Kelly: Ms. Kline, how do you think the attempt on Detective Alex Murphy's life will affect tomorrow's vote for the Dreyfus Act?

Kline: At this time, Omnicorp's sole concern is the full recovery of Detective Murphy.

Pat Novak: How many times does Detective Murphy have to give his life for his country?

Pat Novak: I sincerely hope the Senate makes the right vote tomorrow so that Alex Murphy's sacrifices will not have been in vain.

-- Robocop 2014

I was wondering why will not have been is best used here. Why not will not be or have not been? Is will here auxiliary or epistemic?

Is it the same usage as in:

I will have completely finished by next June. (usage of simple future perfect, auxiliary)


It’s no use phoning - he’ll have left by now. (used to express certainty about the past, epistemic)

or a variation of either of them?

I would think it's associated with both usage here - Murphy's sacrifices refer to the past while being in vain or not refer to the future.

  • 1
    Note that will not have been... indicates that those sacrifices have already taken place. Will not be... would be used in a situation where those sacrifices have not yet occurred, but he does plan on making them. (And no, that's not an answer. I'm not 100% sure of how to explain the why behind this, and I refuse to write an answer I can't explain.) May 13, 2014 at 17:16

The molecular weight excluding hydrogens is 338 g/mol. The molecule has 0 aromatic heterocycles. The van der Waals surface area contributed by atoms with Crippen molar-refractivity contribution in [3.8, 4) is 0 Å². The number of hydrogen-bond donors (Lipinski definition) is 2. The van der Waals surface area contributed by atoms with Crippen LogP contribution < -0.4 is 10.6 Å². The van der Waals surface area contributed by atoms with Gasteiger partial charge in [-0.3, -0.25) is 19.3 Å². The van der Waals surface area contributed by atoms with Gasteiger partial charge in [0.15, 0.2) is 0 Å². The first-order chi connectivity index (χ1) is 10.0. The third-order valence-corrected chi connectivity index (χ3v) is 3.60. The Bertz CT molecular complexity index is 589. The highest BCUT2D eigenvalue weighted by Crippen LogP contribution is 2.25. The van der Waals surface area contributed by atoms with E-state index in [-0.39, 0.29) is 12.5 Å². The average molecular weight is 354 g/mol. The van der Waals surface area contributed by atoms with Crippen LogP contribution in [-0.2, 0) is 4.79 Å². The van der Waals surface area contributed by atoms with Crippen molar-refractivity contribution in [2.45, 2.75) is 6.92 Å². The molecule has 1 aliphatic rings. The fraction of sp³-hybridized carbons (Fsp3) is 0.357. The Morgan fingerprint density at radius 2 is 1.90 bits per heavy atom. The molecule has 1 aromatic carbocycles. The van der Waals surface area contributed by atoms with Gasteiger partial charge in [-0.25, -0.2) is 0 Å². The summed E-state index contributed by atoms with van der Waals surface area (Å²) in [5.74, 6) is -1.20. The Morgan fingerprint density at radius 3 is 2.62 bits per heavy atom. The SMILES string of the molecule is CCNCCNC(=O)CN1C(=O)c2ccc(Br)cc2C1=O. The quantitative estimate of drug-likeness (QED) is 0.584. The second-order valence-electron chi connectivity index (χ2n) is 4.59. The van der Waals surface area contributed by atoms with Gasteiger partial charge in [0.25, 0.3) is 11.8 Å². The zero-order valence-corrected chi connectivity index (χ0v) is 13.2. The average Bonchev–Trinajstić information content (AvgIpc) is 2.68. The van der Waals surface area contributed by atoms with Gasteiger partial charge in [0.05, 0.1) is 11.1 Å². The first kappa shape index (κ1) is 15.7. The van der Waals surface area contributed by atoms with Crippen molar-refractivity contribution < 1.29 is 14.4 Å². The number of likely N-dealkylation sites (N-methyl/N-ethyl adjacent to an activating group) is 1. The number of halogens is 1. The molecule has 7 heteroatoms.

• 1
    I read that line as Alex Murphy made his sacrifices already (hinted by "recovery", "how many times", and "have been"), and the decision the Senate will make tomorrow will definitely result in one of the possibilities: that the sacrifice "will have been" or "will not have been" in vain. May 13, 2014 at 18:15
  • It is the very why that I'd like to understand :-) @JonathanGarber
    – Kinzle B
    Jun 14, 2014 at 14:03

1 Answer 1


I think will not have been is the best choice.

have been is appropriate because the "sacrifices" were over a period of time in the past (implied since its plural).
And will is appropriate because a specific decision is expected, that will result in either will or will not (make the right vote tomorrow).

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